Even if you have been able to make ends meet in the past, many Canadians are now feeling the pinch of rising inflation as we see higher prices for gas, groceries and other everyday items. In February’s inflation statistics had shown that prices rose 5.7% annually, the highest increase since 1991.1 A recent Ipsos poll found that 74% of us are concerned about inflation and 82% expect that our finances will be negatively impacted.2

To help manage higher bills, and the stress those bills inevitably bring, it may be time to set a budget. Zeljka Walker, Senior Investment Advisor at TD Wealth, Private Investment Advice, says budgeting can make you more aware of how you use your money and what alternatives you may have: That knowledge can influence your spending and saving.

“You might be surprised to learn that your daily coffees add up to a trip to the Bahamas every year,” she says. “Wouldn’t it be nice to make the choice of one or the other? Maybe your coffees are important to you, but maybe you would happily trade that coffee in for something you would enjoy more.”

She says today’s tech makes it easy to categorize and tally your expenditures. Budgeting apps like TD MySpend can even import spending transactions — and do it almost automatically. Once you have a handle on how much is going out, you may find simple ways to adjust your spending. Walker suggests these easy budgeting hacks if you’re looking to save money.

Revisit your transportation costs

With the rising price of new and used vehicles, and the increase in gas prices across the country, vehicles are eating up an increasingly big share of people’s budget. The Canadian Automobile Association estimates that owning a car, including repaying loans, insurance, gas, maintenance and depreciation can cost upwards of $1,000 a month.3 Many Canadians are now working remotely at least some of the time, and many families might be able to reconsider having a second car, or going without a car at all. “Now is a good time to see if public transportation, taxis or ride-sharing could actually save you money,” says Walker. “Renting or car-sharing is widely available now when you do need a car for a day or a weekend.”

Manage debt and investments

No one wants to carry around a lot of debt, so it might be tempting to just put all your extra cash towards paying it down. While that seems prudent and responsible, it may not be the best course of action for your finances: Debts must be addressed, but you should also be directing funds towards investments.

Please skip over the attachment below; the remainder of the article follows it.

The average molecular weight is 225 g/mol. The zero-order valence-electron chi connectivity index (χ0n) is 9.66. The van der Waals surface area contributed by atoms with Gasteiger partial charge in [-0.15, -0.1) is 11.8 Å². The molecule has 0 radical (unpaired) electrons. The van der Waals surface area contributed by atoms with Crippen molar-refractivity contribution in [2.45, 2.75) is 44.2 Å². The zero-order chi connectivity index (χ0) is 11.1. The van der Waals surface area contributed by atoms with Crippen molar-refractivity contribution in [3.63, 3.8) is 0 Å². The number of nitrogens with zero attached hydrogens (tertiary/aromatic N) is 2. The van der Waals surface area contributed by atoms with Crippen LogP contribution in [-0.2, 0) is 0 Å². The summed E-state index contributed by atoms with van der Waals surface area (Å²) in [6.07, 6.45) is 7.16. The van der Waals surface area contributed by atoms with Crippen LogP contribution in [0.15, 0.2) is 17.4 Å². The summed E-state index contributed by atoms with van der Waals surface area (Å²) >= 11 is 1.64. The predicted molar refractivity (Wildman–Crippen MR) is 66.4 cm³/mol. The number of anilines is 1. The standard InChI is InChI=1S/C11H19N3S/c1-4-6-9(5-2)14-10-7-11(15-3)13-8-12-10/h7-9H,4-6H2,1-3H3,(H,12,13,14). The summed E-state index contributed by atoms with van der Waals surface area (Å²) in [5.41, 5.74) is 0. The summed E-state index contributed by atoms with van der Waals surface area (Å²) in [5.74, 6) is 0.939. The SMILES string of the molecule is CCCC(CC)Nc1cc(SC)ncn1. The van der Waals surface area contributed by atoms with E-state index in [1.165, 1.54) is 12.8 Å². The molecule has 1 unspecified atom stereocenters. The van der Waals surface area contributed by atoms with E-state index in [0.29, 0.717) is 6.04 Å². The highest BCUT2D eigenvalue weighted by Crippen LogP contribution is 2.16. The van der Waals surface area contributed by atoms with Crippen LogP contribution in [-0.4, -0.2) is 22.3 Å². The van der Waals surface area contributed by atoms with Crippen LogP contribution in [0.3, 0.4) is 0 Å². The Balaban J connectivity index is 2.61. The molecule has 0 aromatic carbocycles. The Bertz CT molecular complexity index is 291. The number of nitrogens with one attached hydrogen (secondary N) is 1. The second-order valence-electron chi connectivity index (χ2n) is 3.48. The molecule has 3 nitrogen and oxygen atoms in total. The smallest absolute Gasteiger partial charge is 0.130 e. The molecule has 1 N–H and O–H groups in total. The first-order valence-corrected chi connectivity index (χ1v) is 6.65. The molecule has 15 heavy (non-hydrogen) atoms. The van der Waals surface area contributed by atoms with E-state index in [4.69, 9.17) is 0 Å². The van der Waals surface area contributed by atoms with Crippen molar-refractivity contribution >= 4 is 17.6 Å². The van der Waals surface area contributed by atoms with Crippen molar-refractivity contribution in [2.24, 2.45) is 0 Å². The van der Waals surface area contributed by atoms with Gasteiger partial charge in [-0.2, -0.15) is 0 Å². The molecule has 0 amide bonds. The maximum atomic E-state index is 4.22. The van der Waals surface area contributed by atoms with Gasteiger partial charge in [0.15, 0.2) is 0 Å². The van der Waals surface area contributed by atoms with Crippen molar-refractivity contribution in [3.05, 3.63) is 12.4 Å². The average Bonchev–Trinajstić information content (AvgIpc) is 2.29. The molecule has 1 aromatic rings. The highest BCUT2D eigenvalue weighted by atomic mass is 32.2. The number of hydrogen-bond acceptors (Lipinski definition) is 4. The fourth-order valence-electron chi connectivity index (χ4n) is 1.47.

Walker suggests distinguishing between what is good and bad debt. Good debt is money you borrow that can help improve your financial circumstances, such as a mortgage. Other kinds of debt, like high-interest credit card debt is considered to be a drain on your budget. Walker says ignoring credit card debt on an expensive pair of shoes, for example, is likely not beneficial for your financial situation. When left unpaid, that debt will rack up interest: As your shoes wear out, they have no real financial value but you may end up paying more for them than what was on the price tag.

She says budgeting also means having a holistic view of your finances and ensuring you are saving enough to make regular investments. Investing may seem like an unnecessary expense to some in times of belt tightening, says Walker. But growing savings through investments can help you reach future goals including retirement, buying a home or financing a child’s education.

“Looking at ways to cut back doesn’t have to be hard,” she says, “Just $50 a month put into an investment with a return of 4% could yield over $8,000 over the next 10 years.”4

Divvy up that tax refund

When we get that cheque in the spring, it can feel like a windfall. Guess what? A tax refund is just your own hard-earned money, money that the government was holding onto temporarily. Walker offers up one tip for your tax refund: Think ahead about how much you will spend, save, and use to pay down debt.

“If you want to treat yourself, go for it,” she says, “but don’t let fun eat up your whole tax refund. Think ahead and figure out how much you will put towards debt if you have any, how much you could invest and get it working for you, and lastly, what you can spend on living life.”

Learn when to fix it or replace it

Sometimes saving money means forgoing something new if the old item can be fixed. Other times, it’s the opposite. Buying something new can save more money over time. It can be tough deciding whether it’s better to pay to fix something like a car or appliance, or to just buy a new one.

“Always fixing something may not be the budget-saver you think it is,” says Walker. She suggests this rule of thumb: If you are less than halfway through its expected life, and repair costs are less than half of the replacement cost, it may be worth it to fix it. Conversely, if it’s more than halfway through its life and costs more than half of the replacement value, it’s time to replace it.

Walker says everyone’s situation is unique and so too are everyone’s goals in life. Budgeting is a personal quest to get finances in order so that money is not lost to unnecessary expenses you may regret. Instead, budgeting is a time to direct funds towards things that are meaningful to you and your family.

“Just committing to reviewing regularly what brings value to your life may help you find places to trim,” she says, “and that can help you find money to put away for a day when you really need it.”